Unlocking Palo Duro’s Mysteries
Geologic detective work unearths clues to evolutionary history in the prehistoric rock.
EVERY YEAR, JOHN HOLBROOK, professor of geology, gives graduate students in his Sequence Stratigraphy class a list of potential research projects. The studies have taken students from the Grand Canyon to the Dead Sea. But one location has drawn special interest in recent years: the Palo Duro Canyon.
Located in the Texas Panhandle, Palo Duro — 120 miles long, 20 miles wide and 880 feet deep — is the second-largest canyon in the United States. The gash in the earth was carved out of the surrounding shortgrass prairie by the Red River over millions of years. The river water has exposed layers of rock dating back hundreds of millions of years.
“The rocks of the Palo Duro Canyon are not just beautiful,” Holbrook said, “they also tell a story.”
Inside the rock lie answers to questions about what that area looked like several hundred million years ago and what was roaming that patch of earth.
A giant repository of vertebrate fossils lies in Palo Duro’s sedimentary layers. The fossils have drawn paleontologists from around the world who seek a deeper understanding of the evolutionary history that shaped the modern- day animal kingdom.
“The fossils in the rocks have gotten a lot of attention,” Holbrook said. “But where the rocks and the fossils came from and how they got there hasn’t.”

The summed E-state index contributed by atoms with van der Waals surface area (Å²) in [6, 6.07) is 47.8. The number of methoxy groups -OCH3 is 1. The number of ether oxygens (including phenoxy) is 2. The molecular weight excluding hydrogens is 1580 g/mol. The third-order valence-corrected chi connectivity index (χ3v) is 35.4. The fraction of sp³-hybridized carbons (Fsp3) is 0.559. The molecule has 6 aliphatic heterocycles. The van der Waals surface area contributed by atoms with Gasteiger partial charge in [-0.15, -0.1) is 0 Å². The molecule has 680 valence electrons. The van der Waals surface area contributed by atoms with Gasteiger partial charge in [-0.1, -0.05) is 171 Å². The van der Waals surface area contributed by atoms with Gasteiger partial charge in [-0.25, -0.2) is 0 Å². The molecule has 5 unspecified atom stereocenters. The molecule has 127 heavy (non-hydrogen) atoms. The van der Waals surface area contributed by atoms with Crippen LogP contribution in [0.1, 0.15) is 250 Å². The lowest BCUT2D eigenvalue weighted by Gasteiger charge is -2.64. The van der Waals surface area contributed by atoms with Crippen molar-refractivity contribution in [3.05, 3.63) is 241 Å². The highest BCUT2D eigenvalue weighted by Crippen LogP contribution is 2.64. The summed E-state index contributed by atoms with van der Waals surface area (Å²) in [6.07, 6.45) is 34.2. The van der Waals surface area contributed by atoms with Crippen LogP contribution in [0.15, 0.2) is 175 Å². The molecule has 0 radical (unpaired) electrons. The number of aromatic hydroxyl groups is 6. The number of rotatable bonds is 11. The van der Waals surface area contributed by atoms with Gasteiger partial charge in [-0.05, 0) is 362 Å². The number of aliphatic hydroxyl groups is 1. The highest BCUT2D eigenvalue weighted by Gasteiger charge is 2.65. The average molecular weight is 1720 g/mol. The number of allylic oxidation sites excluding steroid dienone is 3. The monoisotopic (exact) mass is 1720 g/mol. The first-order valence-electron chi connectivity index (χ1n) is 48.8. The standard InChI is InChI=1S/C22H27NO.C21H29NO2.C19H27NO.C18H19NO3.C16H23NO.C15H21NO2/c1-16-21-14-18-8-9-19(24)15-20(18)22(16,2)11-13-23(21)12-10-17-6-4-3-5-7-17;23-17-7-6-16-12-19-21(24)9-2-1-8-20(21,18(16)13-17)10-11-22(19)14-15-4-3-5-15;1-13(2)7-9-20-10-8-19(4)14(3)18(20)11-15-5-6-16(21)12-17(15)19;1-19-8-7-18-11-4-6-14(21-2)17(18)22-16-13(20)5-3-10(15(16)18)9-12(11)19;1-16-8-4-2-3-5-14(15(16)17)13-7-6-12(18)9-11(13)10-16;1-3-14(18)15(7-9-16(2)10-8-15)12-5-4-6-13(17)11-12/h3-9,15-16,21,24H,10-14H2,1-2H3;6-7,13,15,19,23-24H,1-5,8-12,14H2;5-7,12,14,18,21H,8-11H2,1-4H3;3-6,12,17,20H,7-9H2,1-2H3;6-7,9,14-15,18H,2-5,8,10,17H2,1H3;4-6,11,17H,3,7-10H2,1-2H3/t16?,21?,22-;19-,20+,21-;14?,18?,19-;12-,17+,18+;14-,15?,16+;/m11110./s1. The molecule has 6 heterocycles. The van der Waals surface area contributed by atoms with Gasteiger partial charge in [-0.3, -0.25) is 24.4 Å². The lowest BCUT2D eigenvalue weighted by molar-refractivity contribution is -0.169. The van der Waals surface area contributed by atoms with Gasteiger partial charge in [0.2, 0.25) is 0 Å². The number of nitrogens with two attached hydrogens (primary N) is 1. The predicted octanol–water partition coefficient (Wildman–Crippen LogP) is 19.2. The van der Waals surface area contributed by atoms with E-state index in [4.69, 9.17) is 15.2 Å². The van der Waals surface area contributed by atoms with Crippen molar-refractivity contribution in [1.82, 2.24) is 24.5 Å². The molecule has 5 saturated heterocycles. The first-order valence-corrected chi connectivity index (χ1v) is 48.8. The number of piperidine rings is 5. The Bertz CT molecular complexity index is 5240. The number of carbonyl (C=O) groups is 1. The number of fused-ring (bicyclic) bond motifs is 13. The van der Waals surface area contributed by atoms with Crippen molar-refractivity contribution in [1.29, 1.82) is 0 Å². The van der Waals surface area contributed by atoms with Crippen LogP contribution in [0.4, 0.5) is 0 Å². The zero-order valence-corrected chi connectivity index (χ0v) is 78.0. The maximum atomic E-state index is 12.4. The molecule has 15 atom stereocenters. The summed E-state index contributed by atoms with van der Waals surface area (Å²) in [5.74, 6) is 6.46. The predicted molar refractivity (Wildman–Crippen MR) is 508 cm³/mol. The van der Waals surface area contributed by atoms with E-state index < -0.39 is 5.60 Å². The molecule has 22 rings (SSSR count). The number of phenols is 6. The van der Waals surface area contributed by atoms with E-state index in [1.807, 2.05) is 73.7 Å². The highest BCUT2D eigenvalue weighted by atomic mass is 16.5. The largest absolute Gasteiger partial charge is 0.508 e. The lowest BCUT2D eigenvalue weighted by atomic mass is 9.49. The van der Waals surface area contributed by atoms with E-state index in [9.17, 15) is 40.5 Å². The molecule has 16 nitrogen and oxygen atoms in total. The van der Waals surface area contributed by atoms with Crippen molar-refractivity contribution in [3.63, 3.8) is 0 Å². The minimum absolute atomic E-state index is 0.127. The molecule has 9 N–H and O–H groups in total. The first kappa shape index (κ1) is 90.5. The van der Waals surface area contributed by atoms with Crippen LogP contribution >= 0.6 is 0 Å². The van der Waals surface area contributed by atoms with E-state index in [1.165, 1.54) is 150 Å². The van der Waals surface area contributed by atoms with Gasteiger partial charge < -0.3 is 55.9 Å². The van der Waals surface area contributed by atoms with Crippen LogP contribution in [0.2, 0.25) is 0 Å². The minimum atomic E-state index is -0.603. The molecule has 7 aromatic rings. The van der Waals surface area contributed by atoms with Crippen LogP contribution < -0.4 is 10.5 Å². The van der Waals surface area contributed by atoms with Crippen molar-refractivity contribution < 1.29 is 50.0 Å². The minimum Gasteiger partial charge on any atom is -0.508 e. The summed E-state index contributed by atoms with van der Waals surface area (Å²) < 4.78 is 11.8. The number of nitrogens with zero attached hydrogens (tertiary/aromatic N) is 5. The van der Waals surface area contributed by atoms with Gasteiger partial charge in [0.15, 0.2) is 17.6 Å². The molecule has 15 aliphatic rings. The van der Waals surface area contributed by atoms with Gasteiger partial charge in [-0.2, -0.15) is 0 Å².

Holbrook’s students have been working to fill that knowledge gap.
In spring 2021, Grayson Lamb was the first of Holbrook’s graduate students to visit Palo Duro. His objective was to examine its unique and unexplained sedimentary outcroppings dating back to the late Triassic Period, roughly 212 million years ago. An outcropping, in geological terms, is exposed ancient bedrock revealed on Earth’s surface.
“The main interpretation at the time was that the Palo Duro used to have a flood plain or a river channel,” Lamb said. “But these massive outcrops of sediment told a more convoluted story.”
The sedimentary outcroppings in the Palo Duro were formed by rivers and flood plains. Lamb believed these were not typical constant- flow rivers, but rather extremely high-energy water flows.